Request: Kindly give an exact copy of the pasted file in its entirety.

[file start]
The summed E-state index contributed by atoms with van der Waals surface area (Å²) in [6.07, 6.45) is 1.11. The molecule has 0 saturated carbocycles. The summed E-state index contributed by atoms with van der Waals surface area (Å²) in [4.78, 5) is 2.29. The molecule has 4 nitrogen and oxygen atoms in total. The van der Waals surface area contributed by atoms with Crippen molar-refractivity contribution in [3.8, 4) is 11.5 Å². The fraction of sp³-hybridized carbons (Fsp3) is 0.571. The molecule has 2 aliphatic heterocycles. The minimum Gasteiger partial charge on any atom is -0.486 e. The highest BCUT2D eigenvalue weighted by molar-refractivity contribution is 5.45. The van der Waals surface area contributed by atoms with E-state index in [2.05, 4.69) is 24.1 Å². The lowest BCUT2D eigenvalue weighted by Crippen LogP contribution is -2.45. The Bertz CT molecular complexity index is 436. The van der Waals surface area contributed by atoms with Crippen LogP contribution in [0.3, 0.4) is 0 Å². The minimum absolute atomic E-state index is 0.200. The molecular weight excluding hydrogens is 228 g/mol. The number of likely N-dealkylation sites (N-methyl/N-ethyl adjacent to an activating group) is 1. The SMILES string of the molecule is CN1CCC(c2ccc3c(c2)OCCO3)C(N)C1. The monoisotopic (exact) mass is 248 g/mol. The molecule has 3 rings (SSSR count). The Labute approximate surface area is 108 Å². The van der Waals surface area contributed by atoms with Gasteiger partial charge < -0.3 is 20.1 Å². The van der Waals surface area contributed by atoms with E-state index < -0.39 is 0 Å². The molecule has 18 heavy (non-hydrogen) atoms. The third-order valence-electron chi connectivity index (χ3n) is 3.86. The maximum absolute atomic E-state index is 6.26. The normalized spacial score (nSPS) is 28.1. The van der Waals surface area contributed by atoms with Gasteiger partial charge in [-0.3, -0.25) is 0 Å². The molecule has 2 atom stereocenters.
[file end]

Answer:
The summed E-state index contributed by atoms with van der Waals surface area (Å²) in [6.07, 6.45) is 1.11. The molecule has 0 saturated carbocycles. The summed E-state index contributed by atoms with van der Waals surface area (Å²) in [4.78, 5) is 2.29. The molecule has 4 nitrogen and oxygen atoms in total. The van der Waals surface area contributed by atoms with Crippen molar-refractivity contribution in [3.8, 4) is 11.5 Å². The fraction of sp³-hybridized carbons (Fsp3) is 0.571. The molecule has 2 aliphatic heterocycles. The minimum Gasteiger partial charge on any atom is -0.486 e. The highest BCUT2D eigenvalue weighted by molar-refractivity contribution is 5.45. The van der Waals surface area contributed by atoms with E-state index in [2.05, 4.69) is 24.1 Å². The lowest BCUT2D eigenvalue weighted by Crippen LogP contribution is -2.45. The Bertz CT molecular complexity index is 436. The van der Waals surface area contributed by atoms with Crippen LogP contribution in [0.3, 0.4) is 0 Å². The minimum absolute atomic E-state index is 0.200. The molecular weight excluding hydrogens is 228 g/mol. The number of likely N-dealkylation sites (N-methyl/N-ethyl adjacent to an activating group) is 1. The SMILES string of the molecule is CN1CCC(c2ccc3c(c2)OCCO3)C(N)C1. The monoisotopic (exact) mass is 248 g/mol. The molecule has 3 rings (SSSR count). The Labute approximate surface area is 108 Å². The van der Waals surface area contributed by atoms with Gasteiger partial charge < -0.3 is 20.1 Å². The van der Waals surface area contributed by atoms with E-state index < -0.39 is 0 Å². The molecule has 18 heavy (non-hydrogen) atoms. The third-order valence-electron chi connectivity index (χ3n) is 3.86. The maximum absolute atomic E-state index is 6.26. The normalized spacial score (nSPS) is 28.1. The van der Waals surface area contributed by atoms with Gasteiger partial charge in [-0.3, -0.25) is 0 Å². The molecule has 2 atom stereocenters.